Direct Marketing In Virtual Reality

Direct Marketing In Virtual Reality
November 30, 2016

Virtual Reality is the future. I strongly believe that so when I was asked if I wanted to work on social VR app with other VR enthusiasts I didn’t hesitate for a moment.


Not only it would mean exciting activities on daily basis but also new challenges in marketing for me. We have just started Beta phase so I needed to reach out to Beta testers somehow.


Although last two years saw VR coming out of sheds and predictions on growth are outstanding, still reaching out to users is limited.

The challenge


Our app is called Basement VR (Ready Player One readers will surely notice the connection).


We’ve decided to fully focus on HTC Vive first due to the nature of the app. Also HTC Vive is right now the most popular VR headset so it was quite obvious choice.


But the most popular is far from mainstream in this case, the price tag for room-scale unthethered pro VR is 2,000$.


So the amount of users is still quite small, according to SteamSpy there are around 150k owners of TiltBrush app which came in bundle with HTC Vive set.


How are we doing it?


So how to find people who are VR enthusiasts and will help us build something awesome?


Reddit thread is one of the steps of course, but we were so excited that we wanted to gather feedback before having to put huge amount of time and effort into building something that users didn’t want.


We wanted to find out if we were on the right track.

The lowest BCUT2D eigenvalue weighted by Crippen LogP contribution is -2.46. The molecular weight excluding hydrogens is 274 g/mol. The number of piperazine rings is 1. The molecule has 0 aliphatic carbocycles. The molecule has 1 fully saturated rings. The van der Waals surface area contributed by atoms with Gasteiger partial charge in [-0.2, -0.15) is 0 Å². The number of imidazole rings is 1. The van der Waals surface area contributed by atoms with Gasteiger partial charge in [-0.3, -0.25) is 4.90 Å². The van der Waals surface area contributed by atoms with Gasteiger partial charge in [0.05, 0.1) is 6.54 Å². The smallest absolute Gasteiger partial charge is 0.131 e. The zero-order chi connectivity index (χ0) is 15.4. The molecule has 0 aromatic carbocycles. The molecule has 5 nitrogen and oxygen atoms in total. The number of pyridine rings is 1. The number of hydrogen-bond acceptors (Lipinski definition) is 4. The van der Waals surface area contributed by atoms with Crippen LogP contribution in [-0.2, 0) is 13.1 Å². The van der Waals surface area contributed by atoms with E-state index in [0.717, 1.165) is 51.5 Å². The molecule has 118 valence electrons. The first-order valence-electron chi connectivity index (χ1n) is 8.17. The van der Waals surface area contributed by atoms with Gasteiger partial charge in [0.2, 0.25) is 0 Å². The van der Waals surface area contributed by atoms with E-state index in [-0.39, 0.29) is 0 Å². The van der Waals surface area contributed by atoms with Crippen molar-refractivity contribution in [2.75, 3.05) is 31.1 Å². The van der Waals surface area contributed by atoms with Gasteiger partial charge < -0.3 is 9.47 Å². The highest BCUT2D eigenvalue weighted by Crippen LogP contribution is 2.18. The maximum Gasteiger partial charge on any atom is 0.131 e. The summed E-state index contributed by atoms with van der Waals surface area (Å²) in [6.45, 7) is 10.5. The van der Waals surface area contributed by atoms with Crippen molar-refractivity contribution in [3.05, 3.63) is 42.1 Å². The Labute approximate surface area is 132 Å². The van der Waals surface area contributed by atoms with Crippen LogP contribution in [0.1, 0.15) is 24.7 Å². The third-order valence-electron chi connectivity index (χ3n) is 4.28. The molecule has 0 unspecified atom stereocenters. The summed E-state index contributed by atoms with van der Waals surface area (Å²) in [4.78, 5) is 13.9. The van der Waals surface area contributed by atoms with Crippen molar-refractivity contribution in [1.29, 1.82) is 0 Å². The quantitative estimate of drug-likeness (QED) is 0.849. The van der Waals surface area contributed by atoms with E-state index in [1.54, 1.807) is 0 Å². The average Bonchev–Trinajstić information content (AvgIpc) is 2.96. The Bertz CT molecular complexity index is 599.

So excited to start


So we turned to Steam community. And the number of users that seemed to be a problem at the beginning, became our great ally.


People who have VR headsets are so excited about Virtual Reality that they sincerely want to contribute. After all there still is limited content out there. Our VR Creators group is growing.


But even though Steam is great for gathering all the players together into one huge community, it’s not great with the communication efficiency, e.g. you cannot send direct messages to non-friends, friends number is limited, chat is not keeping conversations history.


You know, the things that keep people from spamming etc. All those things are needed and I’m not complaining. After all, what I wanted was to contact complete strangers and ask them for help, offering very early access to an app and opportunity to contribute in return.


I was worried that might be considered spamming by some users and what the response would be, but I made quick conscience examination and decided to give it a go.

Well, I definitely knew it wasn’t going to be considered that bad ;)


You cannot imagine my surprise when I started sending messages to users on friend’s list and our group asking if they were interested in becoming Beta testers for new VR app.


Let me just say that none of them considered it spamming and few of them actually said sorry for not being able to participate but wished best of luck because they support everything connected with the growth of VR.


Nice, isn’t it? That’s why I believed in bright future of VR even more than before.

We are a already late with that, Marty McFly saw this in 2015, right? VR and AR needs to catch up!


Another step: using AltspaceVR to find Beta testers


But after a while finding new people was becoming difficult, we were looking for those that spent some time on writing helpful reviews about apps that we considered useful, social VR mostly.


But the amount of users that you can find there is limited and the level of commitment those people have is so big that it turned out we were finding the same people over and over.